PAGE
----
21. ^ Dr. Mohammad Hannan, History of Liberation War of Bangladesh (বাংলাদেশের মুক্তিযুদ্ধের ইতিহাস- ড: মোহাম্মদ হান্নান)
  22. ^ a b "THE PUNJAB QAUMI RAZAKARS ORDINANCE, 1965". Punjab Laws. Retrieved 6 January 2015. 
  23. ^ a b Faisal, Muhammad (4 March 2014). "Failure to check corruption: Police mull razakar force abolition". The Dawn. Retrieved 6 January 2015. 
  24. ^ "THE INTERNATIONAL CRIMES (TRIBUNALS) ACT, 1973". Retrieved 2 March 2013. 
  25. ^ "Bangladesh to Hold Trials for 1971 War Crimes", Voice of America, 2010-03-26
  26. ^ "Bangladesh sets up 1971 war crimes tribunal", BBC, 2010-03-25
  27. ^ "Azad gets death for war crimes". bdnews24. 21 January 2013. Retrieved 2 March 2013. 
  28. ^ "Summary of verdict in Quader Mollah case". The Daily Star. 6 February 2013. Retrieved 2 March 2013. 
  29. ^ "Bangladesh politician jailed for war crimes". Al Jazeera. 5 February 2013. Retrieved 2 March 2013.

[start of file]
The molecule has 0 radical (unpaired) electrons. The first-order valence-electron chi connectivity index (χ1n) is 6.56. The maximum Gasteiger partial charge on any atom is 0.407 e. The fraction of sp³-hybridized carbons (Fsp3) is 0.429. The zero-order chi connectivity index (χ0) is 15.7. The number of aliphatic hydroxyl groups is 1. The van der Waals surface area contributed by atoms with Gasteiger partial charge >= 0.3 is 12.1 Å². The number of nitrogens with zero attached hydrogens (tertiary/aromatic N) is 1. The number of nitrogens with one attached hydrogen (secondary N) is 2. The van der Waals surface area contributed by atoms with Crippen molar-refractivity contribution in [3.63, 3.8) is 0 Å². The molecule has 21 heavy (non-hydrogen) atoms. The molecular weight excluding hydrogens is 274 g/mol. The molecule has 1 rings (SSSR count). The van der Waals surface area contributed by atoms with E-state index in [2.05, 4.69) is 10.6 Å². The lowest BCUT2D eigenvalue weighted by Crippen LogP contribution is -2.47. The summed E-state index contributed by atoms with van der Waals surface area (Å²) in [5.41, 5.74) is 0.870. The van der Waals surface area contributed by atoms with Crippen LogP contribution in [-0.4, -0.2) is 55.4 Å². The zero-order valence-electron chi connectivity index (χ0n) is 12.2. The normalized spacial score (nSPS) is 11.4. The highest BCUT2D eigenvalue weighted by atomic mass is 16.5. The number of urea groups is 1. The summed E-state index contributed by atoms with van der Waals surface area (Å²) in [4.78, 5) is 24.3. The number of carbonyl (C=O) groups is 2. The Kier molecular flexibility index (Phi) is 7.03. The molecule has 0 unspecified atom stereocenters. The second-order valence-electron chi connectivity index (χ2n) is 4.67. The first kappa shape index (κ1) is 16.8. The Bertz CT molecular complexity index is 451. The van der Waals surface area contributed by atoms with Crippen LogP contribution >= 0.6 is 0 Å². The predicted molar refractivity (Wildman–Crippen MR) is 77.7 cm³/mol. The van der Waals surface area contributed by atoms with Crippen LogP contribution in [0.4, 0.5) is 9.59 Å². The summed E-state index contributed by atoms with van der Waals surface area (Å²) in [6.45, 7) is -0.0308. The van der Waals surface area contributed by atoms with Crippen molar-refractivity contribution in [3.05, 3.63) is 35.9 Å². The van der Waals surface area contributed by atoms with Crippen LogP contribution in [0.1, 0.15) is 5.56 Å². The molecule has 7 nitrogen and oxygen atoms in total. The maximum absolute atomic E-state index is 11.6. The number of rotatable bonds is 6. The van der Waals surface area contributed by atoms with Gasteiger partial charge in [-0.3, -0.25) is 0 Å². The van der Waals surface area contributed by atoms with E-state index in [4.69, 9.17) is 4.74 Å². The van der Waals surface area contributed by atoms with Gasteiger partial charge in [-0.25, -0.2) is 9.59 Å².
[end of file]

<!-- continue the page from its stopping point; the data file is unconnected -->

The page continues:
30. ^ "Gallows for Sayedee". The Daily Star. 1 March 2013. Retrieved 2 March 2013. 
  31. ^ "Bangladesh war crimes trial: Delwar Hossain Sayeedi to die". BBC. 28 February 2013. Retrieved 2 March 2013. 

External links

  • Razakars in training watched by Amir Abdullah Khan Niazi
  • Razakars complete their training

Further reading

  • Chandan, Azadur Rahman (February 2011) [2009]. একাত্তরের ঘাতক ও দালালরা [The Killers and Collaborators of 71] (Revised 2nd ed.). Dhaka: Jatiya Sahitya Prakash. pp. 48–54.
  • volunteers and Collaborators of 1971: An Account of Their Whereabouts, compiled and published by the Center for the Development of the Spirit of the Liberation War.